Jon Moen, professor and chair of the Department of Economics at the University of Mississippi, is parsing some of the financial terms zinging around the news amid the COVID-19 pandemic and offering insights into the state of Wall Street during an unprecedented plummet – one he does not believe is comparable to the Great Recession in 2008.
Moen earned his doctorate from the University of Chicago, where the economics program is ranked in the top 1 percent in the nation. He joined the Ole Miss faculty in 1990, after serving as an economist at the Federal Reserve Bank in Atlanta, one of 12 regional branches of the Federal Reserve System, the country’s central banking system.
Moen is the author of more than 35 scholarly articles. His most recent research study – “How J. P. Morgan Picked the Winners and Losers in the Panic of 1907: Resolving Adverse Selection and Restoring Surplus to a Frozen Deposit Market” – was accepted for presentation at the 2020 Annual Conference of the Economic History Society at St. Catherine’s College at Oxford University.
Q: Let’s begin with some ABCs. What’s the difference between a stock and a bond?
A: A stock is an ownership share of the future earnings of a company. When a company is profitable, the stockholder gets a share of that profit. A bond is a loan to a private company or government entity made by the bondholder.
For most people, the income from a bond is made either by collecting interest payments on the bond – the loan – or by selling it for more money than you paid for it. Most people’s financial investments, such as a pension fund, are a mixture of stocks and bonds.
Q: How do you know if you’re making money with your stocks?
A: There are three major U.S. indices (indexes) that take the temperature of the New York Stock Exchange and other equity markets. These are the Dow Jones Industrial Average, the Standard and Poor’s (S&P) 500, and the NASDQ (National Association of Securities Dealers Automated Quotations).
Q: How do these indices differ from each other?
A: The Dow Jones measures the future earnings of 30 companies, each of which represents a major sector of American economy. That’s why it’s called the “industrial average.” For example, some of the companies in the Dow are Exxon Mobile (energy), Walt Disney (entertainment), McDonald’s (fast-food restaurants), Microsoft (technology) and United Health (health care) – that’s just a sampling.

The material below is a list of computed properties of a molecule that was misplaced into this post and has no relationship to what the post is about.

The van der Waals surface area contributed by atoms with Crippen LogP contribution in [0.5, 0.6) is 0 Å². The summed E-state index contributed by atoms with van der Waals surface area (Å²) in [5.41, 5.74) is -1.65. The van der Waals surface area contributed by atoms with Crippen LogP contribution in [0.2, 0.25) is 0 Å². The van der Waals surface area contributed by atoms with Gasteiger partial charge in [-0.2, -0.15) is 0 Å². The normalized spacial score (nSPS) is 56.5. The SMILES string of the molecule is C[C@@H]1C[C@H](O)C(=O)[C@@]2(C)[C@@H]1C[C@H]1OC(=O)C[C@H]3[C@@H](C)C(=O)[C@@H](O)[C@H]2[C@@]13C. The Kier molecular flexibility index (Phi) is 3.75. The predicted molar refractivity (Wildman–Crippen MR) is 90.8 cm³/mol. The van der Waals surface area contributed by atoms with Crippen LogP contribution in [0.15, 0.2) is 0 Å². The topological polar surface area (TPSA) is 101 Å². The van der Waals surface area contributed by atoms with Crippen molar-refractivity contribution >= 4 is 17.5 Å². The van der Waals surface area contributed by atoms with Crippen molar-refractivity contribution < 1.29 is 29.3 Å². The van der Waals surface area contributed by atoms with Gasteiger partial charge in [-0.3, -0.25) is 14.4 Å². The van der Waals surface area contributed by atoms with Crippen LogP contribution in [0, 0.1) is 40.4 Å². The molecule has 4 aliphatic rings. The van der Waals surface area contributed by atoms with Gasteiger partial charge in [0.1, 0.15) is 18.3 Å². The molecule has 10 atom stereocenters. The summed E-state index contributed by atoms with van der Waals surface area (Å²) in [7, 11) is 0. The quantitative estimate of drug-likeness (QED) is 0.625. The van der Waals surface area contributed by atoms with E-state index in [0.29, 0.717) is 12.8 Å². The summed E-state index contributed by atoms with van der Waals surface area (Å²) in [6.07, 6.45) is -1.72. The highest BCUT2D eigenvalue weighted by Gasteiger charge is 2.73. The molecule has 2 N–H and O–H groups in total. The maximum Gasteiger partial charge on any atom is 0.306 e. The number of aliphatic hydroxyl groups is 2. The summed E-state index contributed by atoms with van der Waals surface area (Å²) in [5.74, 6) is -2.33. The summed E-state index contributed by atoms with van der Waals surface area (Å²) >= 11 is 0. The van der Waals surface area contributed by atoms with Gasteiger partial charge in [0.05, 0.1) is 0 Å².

The S&P 500 is an index of a diverse group of 505 smaller companies, from BorgWarner, which makes and supplies components for the automotive industry, to companies that sell real estate.
The NASDAQ is the most recently created index. It measures computer trading. There’s no “place” where this trading takes occurs, like the floor of the New York Stock Exchange. And there are no people physically trading stocks. It’s all done by high-speed computer.
Q: Why are there big swings in the stock exchange, for example, when a lot of investors are buying or selling their stock at the same time?
A: It’s kind of like being in a grocery store and seeing a lot of people buying a certain thing. It makes you think, “Maybe I should buy that, too.” Investors look at what other investors are doing, and they don’t want to be left out as a buyer or a seller, so they start doing the same thing – even if they don’t know why they’re doing it. It’s herd behavior.
Q: A lot of people are comparing the losses on the stock market now to the crash in 2008. Is the current financial situation just a repeat of that?
A: No. These are two very different situations. Now, there is a specific, identifiable reason for the market decline: expectations of decreased earnings by companies and individuals because COVID-19 is putting them out of business. Businesses are shutting down because of something completely out of their control; they’re not just behaving badly or making bad decisions as they were in 2008, when they were creating layers of derivatives based on mortgage-backed securities.
This pandemic isn’t happening on paper. It’s a real thing in our environment.
Q: What’s the role of government when the stock market goes south?
A: The government identifies causes and sees if there is anything it can do to mitigate or dampen the effects of the losses.
Q: Is there such a thing as a stock market going to zero – so that stocks have no value anymore?
A: That didn’t happen even in the Great Depression. It could happen theoretically, but it’s never occurred.
— By Abigail Meisel
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